Seneca the Younger (4 BC – 65 AD) was a Roman philosopher who expounded, promoted and practised Stoicism – the philosophy that asserts that virtue is what makes us happy and that we should be calm in the face of misfortune. We are not in control of, and cannot depend on, external events – as they are unpredictable. But what we can control is our response to the world, according to Seneca. The trick is to remain steadfast, strong and equanimous in the face of “the slings and arrows of outrageous fortune”, to take a line from Shakespeare’s Hamlet. Seneca describes this philosophy in works such as Letters From a Stoic. Yet there’s another essay he wrote that speaks volumes to anyone who is struggling to control his or her propensity to procrastinate. And it’s called On the Shortness of Life.
This is a moral essay that Seneca wrote in 49 AD and it contains many gems of wisdom on the nature of life from the Stoic perspective. The profundity of the essay can help nudge us out of a habitual way of viewing the world in order to remind us of some simple – but supremely important – facts about life. Once we deeply and properly internalise these basic truths, we can act accordingly and forthrightly.
Given the title of the essay, the fact that life is short is clearly the subject matter that Seneca is addressing here. We, of course, have a limited amount of time to spend with our human existence. However, Seneca argues that the brevity of our life is not so much defined by its finiteness but by how wasteful we are with the time afforded to us. As he eloquently puts it:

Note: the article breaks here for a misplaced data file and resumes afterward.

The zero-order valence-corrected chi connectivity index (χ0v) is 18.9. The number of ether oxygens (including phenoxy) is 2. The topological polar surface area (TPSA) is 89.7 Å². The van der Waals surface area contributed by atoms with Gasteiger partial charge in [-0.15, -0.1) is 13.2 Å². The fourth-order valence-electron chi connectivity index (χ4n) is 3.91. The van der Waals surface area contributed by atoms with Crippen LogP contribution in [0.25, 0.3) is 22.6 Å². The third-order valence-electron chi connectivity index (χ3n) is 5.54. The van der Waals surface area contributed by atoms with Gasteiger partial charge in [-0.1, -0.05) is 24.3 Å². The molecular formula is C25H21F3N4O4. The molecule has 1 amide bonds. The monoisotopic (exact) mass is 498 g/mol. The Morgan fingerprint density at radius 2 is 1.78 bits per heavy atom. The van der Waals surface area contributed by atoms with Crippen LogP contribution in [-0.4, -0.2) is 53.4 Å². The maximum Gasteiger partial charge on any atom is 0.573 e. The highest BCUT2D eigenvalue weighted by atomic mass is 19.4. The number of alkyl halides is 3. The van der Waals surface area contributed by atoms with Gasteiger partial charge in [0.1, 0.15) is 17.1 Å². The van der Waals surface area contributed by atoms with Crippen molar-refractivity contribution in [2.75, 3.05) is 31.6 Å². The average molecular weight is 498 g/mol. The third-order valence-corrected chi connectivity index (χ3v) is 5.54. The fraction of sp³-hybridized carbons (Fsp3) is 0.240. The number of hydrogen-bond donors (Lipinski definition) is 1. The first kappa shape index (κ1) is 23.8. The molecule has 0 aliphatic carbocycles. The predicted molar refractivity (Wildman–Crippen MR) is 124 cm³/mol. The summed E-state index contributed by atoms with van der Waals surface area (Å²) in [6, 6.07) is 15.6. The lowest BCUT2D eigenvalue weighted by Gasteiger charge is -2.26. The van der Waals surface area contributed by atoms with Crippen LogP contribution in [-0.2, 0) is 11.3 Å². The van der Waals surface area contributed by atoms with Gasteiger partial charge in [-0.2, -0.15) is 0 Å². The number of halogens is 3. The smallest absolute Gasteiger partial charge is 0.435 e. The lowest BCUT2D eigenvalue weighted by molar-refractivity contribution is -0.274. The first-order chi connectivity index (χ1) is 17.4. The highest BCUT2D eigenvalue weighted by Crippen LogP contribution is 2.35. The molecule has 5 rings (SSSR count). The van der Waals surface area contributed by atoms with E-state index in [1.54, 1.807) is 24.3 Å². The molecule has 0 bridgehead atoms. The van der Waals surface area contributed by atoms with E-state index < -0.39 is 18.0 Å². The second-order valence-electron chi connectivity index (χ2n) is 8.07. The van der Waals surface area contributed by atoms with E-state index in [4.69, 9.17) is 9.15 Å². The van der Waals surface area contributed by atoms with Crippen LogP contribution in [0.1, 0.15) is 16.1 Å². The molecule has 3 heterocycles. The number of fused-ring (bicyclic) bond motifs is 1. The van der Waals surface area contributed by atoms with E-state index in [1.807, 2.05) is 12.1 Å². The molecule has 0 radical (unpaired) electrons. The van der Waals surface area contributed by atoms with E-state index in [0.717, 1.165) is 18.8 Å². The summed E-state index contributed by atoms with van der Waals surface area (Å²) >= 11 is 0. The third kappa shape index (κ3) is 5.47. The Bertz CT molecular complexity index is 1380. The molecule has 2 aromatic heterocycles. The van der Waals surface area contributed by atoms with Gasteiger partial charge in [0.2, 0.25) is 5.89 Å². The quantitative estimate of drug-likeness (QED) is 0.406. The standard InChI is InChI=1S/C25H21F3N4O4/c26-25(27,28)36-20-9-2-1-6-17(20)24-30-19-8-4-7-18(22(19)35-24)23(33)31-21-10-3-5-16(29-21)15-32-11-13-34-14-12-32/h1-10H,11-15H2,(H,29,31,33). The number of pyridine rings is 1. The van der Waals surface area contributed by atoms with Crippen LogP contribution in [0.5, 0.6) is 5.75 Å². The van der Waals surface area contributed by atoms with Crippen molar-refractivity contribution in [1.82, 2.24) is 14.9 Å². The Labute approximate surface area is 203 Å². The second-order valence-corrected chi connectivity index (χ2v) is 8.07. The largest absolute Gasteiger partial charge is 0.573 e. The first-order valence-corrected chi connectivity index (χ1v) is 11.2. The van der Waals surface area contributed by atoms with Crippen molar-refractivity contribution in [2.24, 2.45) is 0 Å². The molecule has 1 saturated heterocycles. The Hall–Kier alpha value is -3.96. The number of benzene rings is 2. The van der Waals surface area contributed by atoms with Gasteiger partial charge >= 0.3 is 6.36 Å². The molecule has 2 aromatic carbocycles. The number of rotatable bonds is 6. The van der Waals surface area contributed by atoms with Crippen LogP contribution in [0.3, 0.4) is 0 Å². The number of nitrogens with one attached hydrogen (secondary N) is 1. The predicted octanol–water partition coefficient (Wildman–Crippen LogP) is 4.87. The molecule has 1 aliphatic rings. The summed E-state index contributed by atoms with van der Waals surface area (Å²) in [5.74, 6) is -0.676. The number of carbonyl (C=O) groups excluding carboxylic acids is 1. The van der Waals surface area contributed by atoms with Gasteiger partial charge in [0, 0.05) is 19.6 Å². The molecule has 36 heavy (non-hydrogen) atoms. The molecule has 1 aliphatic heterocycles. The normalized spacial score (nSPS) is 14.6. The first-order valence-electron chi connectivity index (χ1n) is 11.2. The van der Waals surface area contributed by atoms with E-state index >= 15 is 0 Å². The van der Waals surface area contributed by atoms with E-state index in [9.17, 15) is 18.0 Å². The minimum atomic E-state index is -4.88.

It is not that we have so little time but that we lose so much… The life we receive is not short but we make it so; we are not ill provided but use what we have wastefully.
Seneca believes that we waste time – that uniquely precious and non-renewable resource – through meaningless pursuits. We all have meaningful activities that we could pursue or are currently engaged with, yet we impede the full flourishing of these pursuits, and the enrichment of life that this entails, with constant distractions and procrastination. The dopamine-driven nature of the internet and social media means that we are now living in a hyper-distracting age. Thus, it can be quite a challenge to implement Seneca’s outlook. However, it’s totally necessary if we are to avoid the situation where we reach old age and look back with regret at a life wasted.
In other words, we need to manage our time wisely so that we can live fruitful and highly meaningful lives. We need to stop putting off important activities in favour of activities that – if we could look at the bigger picture of what truly fulfils us – sit far lower down on our hierarchy of priorities.
To reiterate, Seneca believes that life is only short when we make it so. As he says, “life is long, if you know how to use it.” Elsewhere, Seneca characterises the human predicament: “You act like mortals in all that you fear, and like immortals in all that you desire.” Maybe you have high ambitions of getting into a top law school or you’re already undertaking a challenging endeavour, like studying for a PhD. When we are trying to excel – to be virtuous, and therefore be happy from the Stoic perspective – procrastination is the dreaded enemy that unceasingly tugs on our attention and focus. Seneca critiques this human tendency to put things off another day: “The greatest obstacle to living is expectancy, which hangs upon tomorrow and loses today.”
In order to avoid procrastination in a disciplined fashion, Seneca’s wisdom-filled essay is useful to have in one’s philosophical arsenal. Read it. Digest it. And if you ever feel yourself becoming distracted, straying away from the task at hand, remind yourself of Seneca’s tenets. They are not just practical tips. They are vital truths.